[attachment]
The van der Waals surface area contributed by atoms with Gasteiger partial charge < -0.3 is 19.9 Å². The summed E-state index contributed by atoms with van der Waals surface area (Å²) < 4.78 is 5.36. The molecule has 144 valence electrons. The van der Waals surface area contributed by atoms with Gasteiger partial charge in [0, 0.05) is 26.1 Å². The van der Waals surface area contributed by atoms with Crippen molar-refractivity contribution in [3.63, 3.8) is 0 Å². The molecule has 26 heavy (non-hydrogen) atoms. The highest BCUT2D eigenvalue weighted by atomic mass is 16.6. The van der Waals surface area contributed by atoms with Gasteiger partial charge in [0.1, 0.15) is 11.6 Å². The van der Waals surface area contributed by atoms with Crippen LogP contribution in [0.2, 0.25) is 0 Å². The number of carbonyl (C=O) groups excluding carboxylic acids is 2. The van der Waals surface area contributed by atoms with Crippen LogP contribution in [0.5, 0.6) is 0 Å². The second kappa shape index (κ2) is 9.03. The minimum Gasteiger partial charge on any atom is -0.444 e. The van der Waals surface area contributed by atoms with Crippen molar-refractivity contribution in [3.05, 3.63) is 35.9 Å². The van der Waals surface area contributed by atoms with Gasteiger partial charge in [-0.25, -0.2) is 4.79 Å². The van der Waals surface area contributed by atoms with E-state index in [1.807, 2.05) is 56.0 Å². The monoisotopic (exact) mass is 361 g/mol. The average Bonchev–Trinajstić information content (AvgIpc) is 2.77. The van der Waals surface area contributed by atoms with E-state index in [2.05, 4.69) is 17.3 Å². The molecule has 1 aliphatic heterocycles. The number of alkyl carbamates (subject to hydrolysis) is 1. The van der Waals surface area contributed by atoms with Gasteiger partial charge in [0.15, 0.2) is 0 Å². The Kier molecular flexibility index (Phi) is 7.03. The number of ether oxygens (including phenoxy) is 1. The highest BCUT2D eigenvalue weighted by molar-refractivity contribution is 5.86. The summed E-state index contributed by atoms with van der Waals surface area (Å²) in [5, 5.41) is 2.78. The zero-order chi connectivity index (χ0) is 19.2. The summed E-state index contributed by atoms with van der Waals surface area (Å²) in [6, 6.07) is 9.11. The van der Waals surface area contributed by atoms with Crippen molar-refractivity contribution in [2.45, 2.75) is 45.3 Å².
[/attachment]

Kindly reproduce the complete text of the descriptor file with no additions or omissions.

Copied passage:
The van der Waals surface area contributed by atoms with Gasteiger partial charge < -0.3 is 19.9 Å². The summed E-state index contributed by atoms with van der Waals surface area (Å²) < 4.78 is 5.36. The molecule has 144 valence electrons. The van der Waals surface area contributed by atoms with Gasteiger partial charge in [0, 0.05) is 26.1 Å². The van der Waals surface area contributed by atoms with Crippen molar-refractivity contribution in [3.63, 3.8) is 0 Å². The molecule has 26 heavy (non-hydrogen) atoms. The highest BCUT2D eigenvalue weighted by atomic mass is 16.6. The van der Waals surface area contributed by atoms with Gasteiger partial charge in [0.1, 0.15) is 11.6 Å². The van der Waals surface area contributed by atoms with Crippen LogP contribution in [0.2, 0.25) is 0 Å². The number of carbonyl (C=O) groups excluding carboxylic acids is 2. The van der Waals surface area contributed by atoms with Crippen LogP contribution in [0.5, 0.6) is 0 Å². The second kappa shape index (κ2) is 9.03. The minimum Gasteiger partial charge on any atom is -0.444 e. The van der Waals surface area contributed by atoms with Crippen molar-refractivity contribution in [3.05, 3.63) is 35.9 Å². The van der Waals surface area contributed by atoms with Gasteiger partial charge in [-0.25, -0.2) is 4.79 Å². The van der Waals surface area contributed by atoms with E-state index in [1.807, 2.05) is 56.0 Å². The monoisotopic (exact) mass is 361 g/mol. The average Bonchev–Trinajstić information content (AvgIpc) is 2.77. The van der Waals surface area contributed by atoms with E-state index in [2.05, 4.69) is 17.3 Å². The molecule has 1 aliphatic heterocycles. The number of alkyl carbamates (subject to hydrolysis) is 1. The van der Waals surface area contributed by atoms with Gasteiger partial charge in [0.15, 0.2) is 0 Å². The Kier molecular flexibility index (Phi) is 7.03. The number of ether oxygens (including phenoxy) is 1. The highest BCUT2D eigenvalue weighted by molar-refractivity contribution is 5.86. The summed E-state index contributed by atoms with van der Waals surface area (Å²) in [5, 5.41) is 2.78. The zero-order chi connectivity index (χ0) is 19.2. The summed E-state index contributed by atoms with van der Waals surface area (Å²) in [6, 6.07) is 9.11. The van der Waals surface area contributed by atoms with Crippen molar-refractivity contribution in [2.45, 2.75) is 45.3 Å².